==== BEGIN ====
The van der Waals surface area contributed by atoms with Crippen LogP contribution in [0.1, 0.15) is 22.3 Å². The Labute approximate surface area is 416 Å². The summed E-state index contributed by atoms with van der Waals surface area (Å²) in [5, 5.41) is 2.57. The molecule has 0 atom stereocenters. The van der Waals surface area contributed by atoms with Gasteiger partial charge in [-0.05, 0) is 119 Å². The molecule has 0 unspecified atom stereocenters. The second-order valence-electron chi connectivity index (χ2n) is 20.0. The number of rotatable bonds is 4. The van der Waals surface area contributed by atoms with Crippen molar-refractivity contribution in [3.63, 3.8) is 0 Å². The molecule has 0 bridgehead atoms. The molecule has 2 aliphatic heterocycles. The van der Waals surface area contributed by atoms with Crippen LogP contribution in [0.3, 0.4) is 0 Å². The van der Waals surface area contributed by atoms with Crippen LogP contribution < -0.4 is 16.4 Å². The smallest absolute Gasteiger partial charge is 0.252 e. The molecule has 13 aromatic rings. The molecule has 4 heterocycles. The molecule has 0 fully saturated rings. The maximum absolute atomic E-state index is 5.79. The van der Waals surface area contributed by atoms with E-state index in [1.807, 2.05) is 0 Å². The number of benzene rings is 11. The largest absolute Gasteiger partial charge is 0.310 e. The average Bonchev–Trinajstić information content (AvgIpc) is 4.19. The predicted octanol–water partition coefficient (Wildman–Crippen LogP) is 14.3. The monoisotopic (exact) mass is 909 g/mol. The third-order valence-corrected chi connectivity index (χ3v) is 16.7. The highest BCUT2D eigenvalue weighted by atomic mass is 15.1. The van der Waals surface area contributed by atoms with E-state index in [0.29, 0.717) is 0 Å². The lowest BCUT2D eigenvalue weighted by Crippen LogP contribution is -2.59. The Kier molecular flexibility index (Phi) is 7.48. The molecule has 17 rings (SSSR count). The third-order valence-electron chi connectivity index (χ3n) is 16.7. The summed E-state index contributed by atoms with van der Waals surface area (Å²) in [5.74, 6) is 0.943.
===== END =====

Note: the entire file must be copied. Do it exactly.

The van der Waals surface area contributed by atoms with Crippen LogP contribution in [0.1, 0.15) is 22.3 Å². The Labute approximate surface area is 416 Å². The summed E-state index contributed by atoms with van der Waals surface area (Å²) in [5, 5.41) is 2.57. The molecule has 0 atom stereocenters. The van der Waals surface area contributed by atoms with Gasteiger partial charge in [-0.05, 0) is 119 Å². The molecule has 0 unspecified atom stereocenters. The second-order valence-electron chi connectivity index (χ2n) is 20.0. The number of rotatable bonds is 4. The van der Waals surface area contributed by atoms with Crippen molar-refractivity contribution in [3.63, 3.8) is 0 Å². The molecule has 0 bridgehead atoms. The molecule has 2 aliphatic heterocycles. The van der Waals surface area contributed by atoms with Crippen LogP contribution in [0.3, 0.4) is 0 Å². The van der Waals surface area contributed by atoms with Crippen LogP contribution < -0.4 is 16.4 Å². The smallest absolute Gasteiger partial charge is 0.252 e. The molecule has 13 aromatic rings. The molecule has 4 heterocycles. The molecule has 0 fully saturated rings. The maximum absolute atomic E-state index is 5.79. The van der Waals surface area contributed by atoms with E-state index in [1.807, 2.05) is 0 Å². The number of benzene rings is 11. The largest absolute Gasteiger partial charge is 0.310 e. The average Bonchev–Trinajstić information content (AvgIpc) is 4.19. The predicted octanol–water partition coefficient (Wildman–Crippen LogP) is 14.3. The monoisotopic (exact) mass is 909 g/mol. The third-order valence-corrected chi connectivity index (χ3v) is 16.7. The highest BCUT2D eigenvalue weighted by atomic mass is 15.1. The van der Waals surface area contributed by atoms with E-state index in [0.29, 0.717) is 0 Å². The lowest BCUT2D eigenvalue weighted by Crippen LogP contribution is -2.59. The Kier molecular flexibility index (Phi) is 7.48. The molecule has 17 rings (SSSR count). The third-order valence-electron chi connectivity index (χ3n) is 16.7. The summed E-state index contributed by atoms with van der Waals surface area (Å²) in [5.74, 6) is 0.943.